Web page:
If there is one weakness, it would lie in the programming: the voguish club beats are occasionally too banal or unadventurous (e.g. "Grand Canyon", "Get Around to it"). But this doesn't stop the album being genuinely fresh and quirky, especially in its interweaving of intimacy, experiences of motherhood and electronica (which reminded me of Kate Bush's "Aeriel").
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14 of 15 people found the following review helpful By Book Buff on 13 Mar 2007
Format: Audio CD
I have never written a review for an album but on this occasion, I have felt moved to want to encourage anyone who enjoys good music to get Out of the Woods. It is rare that you can buy an album that you can play again and again on repeat and enjoy every song without getting bored. Across a broad bandwidth of emotions and with complex sentiments and complicated pleasures, this album showcases Tracey's amazing voice and her amazing and unpredictable musical talent. As if that wasn't enough, the album has extraordinary production values and the detail is thoughtful, clever and bears days and weeks worth of listening. The intelligence that has gone into this album is stunning and Tracey should be well awarded and rewarded for bring British music and singing to a new high. Thanks Tracey.
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3 of 3 people found the following review helpful By mcpherson on 17 Mar 2007
Format: Audio CD
This is a wonderful album from someone whose voice is one of the most fabulous I have ever heard. I have loved it since the early days of Everything but the Girl, and the wait since the last album put out by them has been a very long one. I cannot descirbe my excitement when I found out this album was about to be released.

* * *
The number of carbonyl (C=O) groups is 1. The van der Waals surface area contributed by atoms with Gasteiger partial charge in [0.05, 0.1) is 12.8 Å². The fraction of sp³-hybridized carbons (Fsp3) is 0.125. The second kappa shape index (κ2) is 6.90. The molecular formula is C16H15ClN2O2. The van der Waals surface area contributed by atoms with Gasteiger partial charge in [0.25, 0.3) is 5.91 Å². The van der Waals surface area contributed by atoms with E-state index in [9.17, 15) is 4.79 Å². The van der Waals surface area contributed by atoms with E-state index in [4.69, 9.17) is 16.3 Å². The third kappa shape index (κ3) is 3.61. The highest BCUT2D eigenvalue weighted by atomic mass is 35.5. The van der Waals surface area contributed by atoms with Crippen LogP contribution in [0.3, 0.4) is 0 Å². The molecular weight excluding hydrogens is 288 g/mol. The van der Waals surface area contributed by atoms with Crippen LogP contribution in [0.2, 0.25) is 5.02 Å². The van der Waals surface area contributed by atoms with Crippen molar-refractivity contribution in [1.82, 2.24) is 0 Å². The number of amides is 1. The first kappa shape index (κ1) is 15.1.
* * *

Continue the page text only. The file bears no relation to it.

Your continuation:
If you know Everything but the Girl you will be familiar with the depth, silkiness and effortless sensitivity of Tracey Thorn's voice, coupled here with some bautiful songs; it is a fabulous mix of dance music alongside the raw emotion familiar from her EBTG days, which suits her voice so well.

She surely is one of our most underrated and talented artists. I never tire of the sound of her voice, and this album displays her at her very best. I dare you to listen to it and not feel joy!
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9 of 10 people found the following review helpful By Mr. S. J. Moulton on 11 May 2007
Format: Audio CD
I bought this album on the back of hearing the excellent 'It's all true'- track 3 on the album. That track is a smooth, electronica tune, quite reminiscent of EBTG of old. Elsewhere, the album is mostly a far more sombre and chilled-out affair, save for a quite deep-housey track, 'Grand Canyon' (track 9, also a great tune, I haven't checked but it sounds suspiciously Ben Watts-produced). This is a good thing however. If you're considering this album in the first place you will already be well-aware of Thorn's intoxicating vocals and she has truly surpassed herself with this effort. All the tracks on here are at least pretty good, most are very good. Thought-provoking and reflective lyrics are the order of the day, and when you've finished listening through it (it only takes 45 mins) you get the feeling that you've really listened to something quite exceptional. The stand-out tracks for me are 'Grand Canyon' and the track that immidiatley follows it, 'By Piccadily station I sat down and wept'- 2 hugely contrasting tunes that demonstrate the depth of this album and Thorn's unquestionale talent. I'm sure some of you would agree with me that all too many reviewers seem keen to dish out 5*'s for music that ends up as more like a 3*. This is a genuine 5* album and one of the best CD's i've heard so far this year.